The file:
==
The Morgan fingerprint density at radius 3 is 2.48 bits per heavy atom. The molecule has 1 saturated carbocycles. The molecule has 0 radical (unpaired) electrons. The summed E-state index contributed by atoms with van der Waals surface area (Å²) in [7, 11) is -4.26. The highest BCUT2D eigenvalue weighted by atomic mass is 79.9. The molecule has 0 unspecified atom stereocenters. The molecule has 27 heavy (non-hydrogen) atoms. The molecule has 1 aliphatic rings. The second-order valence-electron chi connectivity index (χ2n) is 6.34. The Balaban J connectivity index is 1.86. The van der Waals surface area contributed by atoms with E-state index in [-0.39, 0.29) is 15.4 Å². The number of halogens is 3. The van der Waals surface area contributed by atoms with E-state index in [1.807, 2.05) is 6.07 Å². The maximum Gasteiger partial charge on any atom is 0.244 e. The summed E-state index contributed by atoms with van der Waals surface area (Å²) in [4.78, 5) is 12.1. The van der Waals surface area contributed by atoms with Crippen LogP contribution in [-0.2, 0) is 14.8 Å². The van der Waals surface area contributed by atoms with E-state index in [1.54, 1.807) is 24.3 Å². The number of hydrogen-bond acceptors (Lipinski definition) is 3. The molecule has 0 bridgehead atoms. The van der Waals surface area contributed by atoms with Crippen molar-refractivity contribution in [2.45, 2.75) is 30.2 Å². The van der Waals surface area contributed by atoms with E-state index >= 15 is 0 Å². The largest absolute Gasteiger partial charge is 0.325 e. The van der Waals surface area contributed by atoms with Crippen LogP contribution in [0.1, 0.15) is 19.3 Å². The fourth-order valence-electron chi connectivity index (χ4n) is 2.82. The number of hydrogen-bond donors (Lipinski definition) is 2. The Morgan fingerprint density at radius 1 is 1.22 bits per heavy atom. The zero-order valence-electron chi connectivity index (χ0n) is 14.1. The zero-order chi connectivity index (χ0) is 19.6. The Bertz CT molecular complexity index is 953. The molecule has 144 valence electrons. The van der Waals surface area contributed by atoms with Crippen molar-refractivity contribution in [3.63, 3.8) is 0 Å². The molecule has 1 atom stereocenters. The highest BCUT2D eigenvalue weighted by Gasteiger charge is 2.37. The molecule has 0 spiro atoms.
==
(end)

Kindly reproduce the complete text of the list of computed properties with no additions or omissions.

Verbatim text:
The Morgan fingerprint density at radius 3 is 2.48 bits per heavy atom. The molecule has 1 saturated carbocycles. The molecule has 0 radical (unpaired) electrons. The summed E-state index contributed by atoms with van der Waals surface area (Å²) in [7, 11) is -4.26. The highest BCUT2D eigenvalue weighted by atomic mass is 79.9. The molecule has 0 unspecified atom stereocenters. The molecule has 27 heavy (non-hydrogen) atoms. The molecule has 1 aliphatic rings. The second-order valence-electron chi connectivity index (χ2n) is 6.34. The Balaban J connectivity index is 1.86. The van der Waals surface area contributed by atoms with E-state index in [-0.39, 0.29) is 15.4 Å². The number of halogens is 3. The van der Waals surface area contributed by atoms with E-state index in [1.807, 2.05) is 6.07 Å². The maximum Gasteiger partial charge on any atom is 0.244 e. The summed E-state index contributed by atoms with van der Waals surface area (Å²) in [4.78, 5) is 12.1. The van der Waals surface area contributed by atoms with Crippen LogP contribution in [-0.2, 0) is 14.8 Å². The van der Waals surface area contributed by atoms with E-state index in [1.54, 1.807) is 24.3 Å². The number of hydrogen-bond acceptors (Lipinski definition) is 3. The molecule has 0 bridgehead atoms. The van der Waals surface area contributed by atoms with Crippen molar-refractivity contribution in [2.45, 2.75) is 30.2 Å². The van der Waals surface area contributed by atoms with E-state index >= 15 is 0 Å². The largest absolute Gasteiger partial charge is 0.325 e. The van der Waals surface area contributed by atoms with Crippen LogP contribution in [0.1, 0.15) is 19.3 Å². The fourth-order valence-electron chi connectivity index (χ4n) is 2.82. The number of hydrogen-bond donors (Lipinski definition) is 2. The Morgan fingerprint density at radius 1 is 1.22 bits per heavy atom. The zero-order valence-electron chi connectivity index (χ0n) is 14.1. The zero-order chi connectivity index (χ0) is 19.6. The Bertz CT molecular complexity index is 953. The molecule has 144 valence electrons. The van der Waals surface area contributed by atoms with Crippen molar-refractivity contribution in [3.63, 3.8) is 0 Å². The molecule has 1 atom stereocenters. The highest BCUT2D eigenvalue weighted by Gasteiger charge is 2.37. The molecule has 0 spiro atoms.